Japanese train information systems

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The Japanese trains and subways are the most information-rich public transportation systems I’ve ever seen. In the case of the photo above, the back of seat tray on this Shinkasen (bullet train), is telling me what amenities are available in my car and the two adjacent cars. This information appears on the back of every seat car. It’s in Japanese AND English!

That’s just one example, but everywhere you look in train stations here, and on the trains themselves, the signage is concisely and thoroughly informative.

In addition to the usual signs telling you where to go for each train line, how to transfer from one line to another, etc., there are signs and maps that tell you which exit to take to most efficiently arrive at various destinations outside the station. The exit numbers even appear on Google maps!

Google maps also often tells you, as part of your route directions, which platform to use. Signage on the platform tells you which stop you’re at and also provides a lot of information to help you confirm you’re going in the right direction, including: major destinations on the train’s route, the next stop in the direction you’re going, and the previous stop on the route appears greyed out next to the station name. Oh, and the subway lines assign a letter and number to each stop, so if Ginza Station on the Ginza line is G-09 and you’re going to Omote-sando, which is G-02, you know it’s 7 stops away. And at any time along the way you know how many stops you have to go.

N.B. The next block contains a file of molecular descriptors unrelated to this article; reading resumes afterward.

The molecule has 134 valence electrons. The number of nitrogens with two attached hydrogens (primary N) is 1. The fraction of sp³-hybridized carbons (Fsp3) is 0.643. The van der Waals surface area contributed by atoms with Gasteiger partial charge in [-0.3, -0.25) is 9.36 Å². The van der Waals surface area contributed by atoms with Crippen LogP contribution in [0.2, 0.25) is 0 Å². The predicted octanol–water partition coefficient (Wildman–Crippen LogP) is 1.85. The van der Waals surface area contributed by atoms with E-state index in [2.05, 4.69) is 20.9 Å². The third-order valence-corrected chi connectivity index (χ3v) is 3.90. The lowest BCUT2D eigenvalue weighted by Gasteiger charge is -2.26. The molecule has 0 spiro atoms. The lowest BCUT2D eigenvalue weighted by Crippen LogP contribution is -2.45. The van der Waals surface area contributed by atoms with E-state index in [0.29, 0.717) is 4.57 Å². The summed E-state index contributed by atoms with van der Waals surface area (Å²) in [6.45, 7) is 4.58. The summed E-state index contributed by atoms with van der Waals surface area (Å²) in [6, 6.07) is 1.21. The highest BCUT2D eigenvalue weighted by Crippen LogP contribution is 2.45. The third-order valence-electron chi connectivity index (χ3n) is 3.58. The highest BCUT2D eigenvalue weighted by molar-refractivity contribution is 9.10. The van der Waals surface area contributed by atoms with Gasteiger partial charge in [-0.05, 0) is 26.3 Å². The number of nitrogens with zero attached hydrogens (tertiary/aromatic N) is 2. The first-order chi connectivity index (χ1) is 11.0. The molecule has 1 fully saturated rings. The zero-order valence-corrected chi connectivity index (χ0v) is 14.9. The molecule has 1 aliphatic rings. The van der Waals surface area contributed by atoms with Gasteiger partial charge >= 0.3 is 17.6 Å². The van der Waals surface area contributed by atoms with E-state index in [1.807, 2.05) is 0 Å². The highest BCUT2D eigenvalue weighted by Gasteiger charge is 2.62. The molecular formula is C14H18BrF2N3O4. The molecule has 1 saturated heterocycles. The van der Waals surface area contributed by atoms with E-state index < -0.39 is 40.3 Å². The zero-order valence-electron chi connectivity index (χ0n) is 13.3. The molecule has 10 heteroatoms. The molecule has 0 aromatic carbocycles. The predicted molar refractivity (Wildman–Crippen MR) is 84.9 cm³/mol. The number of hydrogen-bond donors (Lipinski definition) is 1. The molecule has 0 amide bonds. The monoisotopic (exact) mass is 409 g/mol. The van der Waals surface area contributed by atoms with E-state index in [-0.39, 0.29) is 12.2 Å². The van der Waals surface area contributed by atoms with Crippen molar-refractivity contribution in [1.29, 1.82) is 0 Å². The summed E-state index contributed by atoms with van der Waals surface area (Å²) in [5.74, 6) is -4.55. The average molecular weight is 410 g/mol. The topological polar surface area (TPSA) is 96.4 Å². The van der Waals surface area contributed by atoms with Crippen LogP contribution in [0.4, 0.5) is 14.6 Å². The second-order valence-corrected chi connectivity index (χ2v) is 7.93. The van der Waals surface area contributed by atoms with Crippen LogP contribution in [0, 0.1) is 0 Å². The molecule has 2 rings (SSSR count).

On the train itself there are digital signs that again tell you what station you’re at, what station is next, and often show all upcoming stations, sometimes even telling you how many minutes until you arrive at each one. As the train approaches the station, it even tells you on which side the doors will open. Again, all of this information is in both Japanese and English. Even the announcements are often made I’m both languages (but not always).

As an information professional, I find all of this fascinating and beautiful. As a traveler, I find it incredibly useful because often the most intimidating aspect of visiting a foreign country is figuring out how to get around.

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